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Parental assessment of physical education in the school curriculum: A brief report on the influence of past experiences as students

Parental assessment of physical education in the school curriculum: A brief report on the influence of past experiences as students

  • Joaquín Lago-Ballesteros, 
  • João Martins, 
  • Miguel Ángel González-Valeiro, 
  • María A. Fernández-Villarino


The aim of this study was to analyse the relationship between parents' past experience as Physical Education (PE) students and the importance they give to PE within the school curriculum. Parents of 1834 teenagers from Spain and Portugal participated in the study (1834 fathers and 1834 mothers). An 11 item questionnaire was used for data collection. The measures studied were: socio-demographic characteristics, parent´s past experience as PE students, and importance that parents gave to PE in the school curriculum. The results suggest that parents’ past experiences as PE student condition their evaluation of the importance that PE should have in the school curriculum. As the past experience as PE student deteriorated and as age increased, there was an increase in the probability that parents evaluate PE as deserving a less important status in their children's curriculum. These findings can contribute to understanding how the parents' past experiences as PE students seem to partially model the value judgements that they make later in life regarding the importance of the subject.


Global increasing rates of overweight and obesity in children and adolescent population are considered, now and for the future, among the main threats to individuals and communities [1,2]. The relationship of these conditions with cardiovascular disease and type 2 diabetes is well established so their growing prevalence leads to an earlier appearance of these dangerous comorbidities [3], posing a major risk to public health [4] and turning overweight and obesity prevention an imperative.

The etiology of overweight and obesity during childhood and adolescence is multifaceted [5,6], and some of their major determinants are behavioral [7]. Observational studies have shown the association between inadequate dietary habits [8], sedentary behaviors [9] and low physical activity [10] with overweight and obesity in youth. These influences, as behavioral, are potentially modifiable [7] by means of health education programs [11]. In this regard, ecological models have been used to develop comprehensive intervention approaches predominantly at schools [12]. Schools are considered not only as logical sites [13,14] but the ideal place [15] to carry on health education.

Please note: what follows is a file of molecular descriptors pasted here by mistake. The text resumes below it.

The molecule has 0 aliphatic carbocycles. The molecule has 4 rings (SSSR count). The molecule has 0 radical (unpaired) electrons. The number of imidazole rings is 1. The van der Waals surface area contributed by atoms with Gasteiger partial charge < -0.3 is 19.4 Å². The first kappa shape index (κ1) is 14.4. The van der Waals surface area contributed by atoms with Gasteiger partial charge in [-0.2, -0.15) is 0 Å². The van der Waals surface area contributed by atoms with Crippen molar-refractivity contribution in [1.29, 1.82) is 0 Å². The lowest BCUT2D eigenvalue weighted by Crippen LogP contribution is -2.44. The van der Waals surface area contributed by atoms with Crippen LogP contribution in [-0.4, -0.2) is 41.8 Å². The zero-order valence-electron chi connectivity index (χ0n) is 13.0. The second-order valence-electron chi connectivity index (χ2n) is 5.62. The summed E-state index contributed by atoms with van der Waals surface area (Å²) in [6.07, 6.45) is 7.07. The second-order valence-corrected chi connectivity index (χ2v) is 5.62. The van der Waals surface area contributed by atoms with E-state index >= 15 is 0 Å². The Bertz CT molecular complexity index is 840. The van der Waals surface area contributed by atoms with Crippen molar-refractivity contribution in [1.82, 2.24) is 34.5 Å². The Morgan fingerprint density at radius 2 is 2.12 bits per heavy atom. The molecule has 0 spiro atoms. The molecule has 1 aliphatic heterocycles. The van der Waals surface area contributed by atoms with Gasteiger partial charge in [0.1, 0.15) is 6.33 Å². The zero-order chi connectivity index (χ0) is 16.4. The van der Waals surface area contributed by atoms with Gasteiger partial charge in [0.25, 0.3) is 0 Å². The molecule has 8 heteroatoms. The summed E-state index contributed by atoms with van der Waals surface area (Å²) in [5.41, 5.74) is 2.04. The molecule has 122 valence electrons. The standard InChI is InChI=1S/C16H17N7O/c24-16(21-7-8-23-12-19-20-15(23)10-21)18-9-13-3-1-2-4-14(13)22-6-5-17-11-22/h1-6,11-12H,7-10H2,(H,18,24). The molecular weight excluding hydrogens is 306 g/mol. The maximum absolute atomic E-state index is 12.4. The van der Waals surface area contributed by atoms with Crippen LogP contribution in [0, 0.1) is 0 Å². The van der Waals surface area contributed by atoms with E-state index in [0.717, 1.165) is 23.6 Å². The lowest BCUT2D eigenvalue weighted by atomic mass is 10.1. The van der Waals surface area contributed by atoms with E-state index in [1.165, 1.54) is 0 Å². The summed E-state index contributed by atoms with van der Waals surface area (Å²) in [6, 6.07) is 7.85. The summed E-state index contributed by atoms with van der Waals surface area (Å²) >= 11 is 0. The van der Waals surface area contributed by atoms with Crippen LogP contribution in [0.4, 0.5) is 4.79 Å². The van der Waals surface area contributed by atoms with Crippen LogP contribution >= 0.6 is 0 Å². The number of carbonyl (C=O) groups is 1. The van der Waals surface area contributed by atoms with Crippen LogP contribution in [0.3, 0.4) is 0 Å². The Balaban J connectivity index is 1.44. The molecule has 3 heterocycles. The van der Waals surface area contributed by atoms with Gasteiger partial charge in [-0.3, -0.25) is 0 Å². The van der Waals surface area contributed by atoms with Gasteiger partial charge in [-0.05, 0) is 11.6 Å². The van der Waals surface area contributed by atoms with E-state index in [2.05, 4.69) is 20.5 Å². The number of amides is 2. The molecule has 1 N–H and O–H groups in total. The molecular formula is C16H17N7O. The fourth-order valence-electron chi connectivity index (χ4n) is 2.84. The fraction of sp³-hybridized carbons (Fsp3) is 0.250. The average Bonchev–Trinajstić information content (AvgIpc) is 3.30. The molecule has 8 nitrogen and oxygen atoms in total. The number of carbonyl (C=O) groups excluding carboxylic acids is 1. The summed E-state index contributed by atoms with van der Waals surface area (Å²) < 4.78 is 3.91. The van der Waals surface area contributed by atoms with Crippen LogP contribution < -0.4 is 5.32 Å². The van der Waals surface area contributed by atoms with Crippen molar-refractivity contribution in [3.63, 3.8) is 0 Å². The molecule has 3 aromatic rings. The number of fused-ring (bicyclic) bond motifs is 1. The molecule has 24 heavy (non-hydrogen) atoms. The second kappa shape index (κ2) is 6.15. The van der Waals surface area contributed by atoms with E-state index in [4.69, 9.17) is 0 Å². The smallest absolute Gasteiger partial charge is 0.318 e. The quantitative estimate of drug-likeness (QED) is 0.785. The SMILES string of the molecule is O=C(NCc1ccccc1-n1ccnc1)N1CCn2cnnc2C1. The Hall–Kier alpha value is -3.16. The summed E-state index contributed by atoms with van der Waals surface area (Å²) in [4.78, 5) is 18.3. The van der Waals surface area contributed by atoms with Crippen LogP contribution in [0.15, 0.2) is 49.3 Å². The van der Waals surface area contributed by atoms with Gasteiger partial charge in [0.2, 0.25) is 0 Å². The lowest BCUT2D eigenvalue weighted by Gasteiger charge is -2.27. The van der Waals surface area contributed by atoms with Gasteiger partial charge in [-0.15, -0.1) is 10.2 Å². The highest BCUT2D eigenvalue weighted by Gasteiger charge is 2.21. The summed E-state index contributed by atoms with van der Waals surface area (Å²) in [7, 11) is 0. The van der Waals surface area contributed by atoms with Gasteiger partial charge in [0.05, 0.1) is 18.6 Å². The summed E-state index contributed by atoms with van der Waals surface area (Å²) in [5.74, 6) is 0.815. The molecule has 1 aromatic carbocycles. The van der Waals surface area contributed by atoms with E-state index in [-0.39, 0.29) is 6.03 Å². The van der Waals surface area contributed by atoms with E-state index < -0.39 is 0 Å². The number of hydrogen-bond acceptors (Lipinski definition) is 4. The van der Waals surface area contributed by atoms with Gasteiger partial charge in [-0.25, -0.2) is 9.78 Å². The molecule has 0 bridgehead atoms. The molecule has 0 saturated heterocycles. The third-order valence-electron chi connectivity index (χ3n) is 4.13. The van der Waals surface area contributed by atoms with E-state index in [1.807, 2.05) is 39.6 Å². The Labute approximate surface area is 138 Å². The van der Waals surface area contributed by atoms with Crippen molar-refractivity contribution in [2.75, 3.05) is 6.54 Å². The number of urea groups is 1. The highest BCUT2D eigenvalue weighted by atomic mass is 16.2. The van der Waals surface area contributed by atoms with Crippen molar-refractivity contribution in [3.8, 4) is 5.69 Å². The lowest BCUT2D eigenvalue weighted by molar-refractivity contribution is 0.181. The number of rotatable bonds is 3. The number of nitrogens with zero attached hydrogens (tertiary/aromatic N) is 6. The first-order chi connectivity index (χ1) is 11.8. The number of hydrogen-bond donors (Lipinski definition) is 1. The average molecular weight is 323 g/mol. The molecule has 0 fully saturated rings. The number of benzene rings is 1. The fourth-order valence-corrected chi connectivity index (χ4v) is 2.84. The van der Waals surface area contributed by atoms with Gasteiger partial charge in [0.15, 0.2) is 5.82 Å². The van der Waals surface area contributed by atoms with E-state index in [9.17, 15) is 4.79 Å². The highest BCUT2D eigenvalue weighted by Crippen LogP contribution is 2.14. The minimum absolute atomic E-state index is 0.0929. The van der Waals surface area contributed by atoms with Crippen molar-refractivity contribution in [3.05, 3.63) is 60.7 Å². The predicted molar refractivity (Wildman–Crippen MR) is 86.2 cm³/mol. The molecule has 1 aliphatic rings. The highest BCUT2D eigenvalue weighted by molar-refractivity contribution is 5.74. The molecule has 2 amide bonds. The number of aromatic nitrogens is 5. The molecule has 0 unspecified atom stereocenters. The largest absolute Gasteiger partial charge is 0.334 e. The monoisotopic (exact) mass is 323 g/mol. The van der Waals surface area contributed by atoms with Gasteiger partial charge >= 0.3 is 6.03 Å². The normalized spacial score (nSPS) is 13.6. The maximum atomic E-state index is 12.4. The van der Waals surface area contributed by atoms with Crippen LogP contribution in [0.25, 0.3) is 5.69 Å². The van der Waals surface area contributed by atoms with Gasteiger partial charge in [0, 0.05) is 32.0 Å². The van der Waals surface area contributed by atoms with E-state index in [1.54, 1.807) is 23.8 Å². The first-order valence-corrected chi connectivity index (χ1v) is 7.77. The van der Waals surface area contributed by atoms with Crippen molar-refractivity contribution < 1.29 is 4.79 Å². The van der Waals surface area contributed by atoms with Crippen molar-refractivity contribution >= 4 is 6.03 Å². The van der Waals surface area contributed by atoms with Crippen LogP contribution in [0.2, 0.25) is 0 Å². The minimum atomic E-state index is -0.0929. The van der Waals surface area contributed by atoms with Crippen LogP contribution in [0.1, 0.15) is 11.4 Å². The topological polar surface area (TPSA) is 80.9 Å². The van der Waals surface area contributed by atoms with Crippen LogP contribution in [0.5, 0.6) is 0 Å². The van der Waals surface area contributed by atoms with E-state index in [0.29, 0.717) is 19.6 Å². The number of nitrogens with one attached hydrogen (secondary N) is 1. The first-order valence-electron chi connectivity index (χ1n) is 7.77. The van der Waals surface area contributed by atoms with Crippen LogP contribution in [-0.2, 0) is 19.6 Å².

When considering the promotion of physical activity at schools, the Comprehensive School Physical Activity Program (CSPAP) conceptual framework has emerged [16] and been rapidly consolidated in research and practice [17]. Physical education is incorporated in this framework as an essential pillar with the goal of providing rich learning opportunities to all students so they acquire the knowledge (i.e., understanding), skills (i.e., competencies), and dispositions (i.e., attitudes, values, self-efficacy beliefs) needed to adopt physically active lifestyles at youth stages and sustain them throughout life [18]. This goal can only be achieved if sufficient instruction is provided but, unfortunately, physical education is only allocated 2–3 teaching hours per week in the secondary education curricula in Spain and Portugal [19]. This time allocation does not meet international established standards for quality physical education at middle and secondary school, as it has been recommended a total of 225 minutes/week [20]. Physical education is compulsory for all students in both countries but, when comparing the share of total teaching time allocated to physical education and that earmarked for other subjects (e.g., mathematics, languages), a lower status of physical education is revealed [21]. However, with regard to pupil assessment, physical education is granted with equal legal status and the educational authorities of Spain and Portugal issue clear recommendations on assessment methods encompassing both formative and summative assessments [19]. Furthermore, physical education teachers have been attributed with a leadership role within the CSPAP framework, as the most logical person to spearhead efforts and coordinate PA promotion [22,23]. In the fulfillment of these responsibilities, PE teachers should involve all the relevant stakeholders in the educational community, and families are one of them. Parent’s collaboration with PE efforts becomes crucial as they can play an important role in their children’s engagement in PA [2427].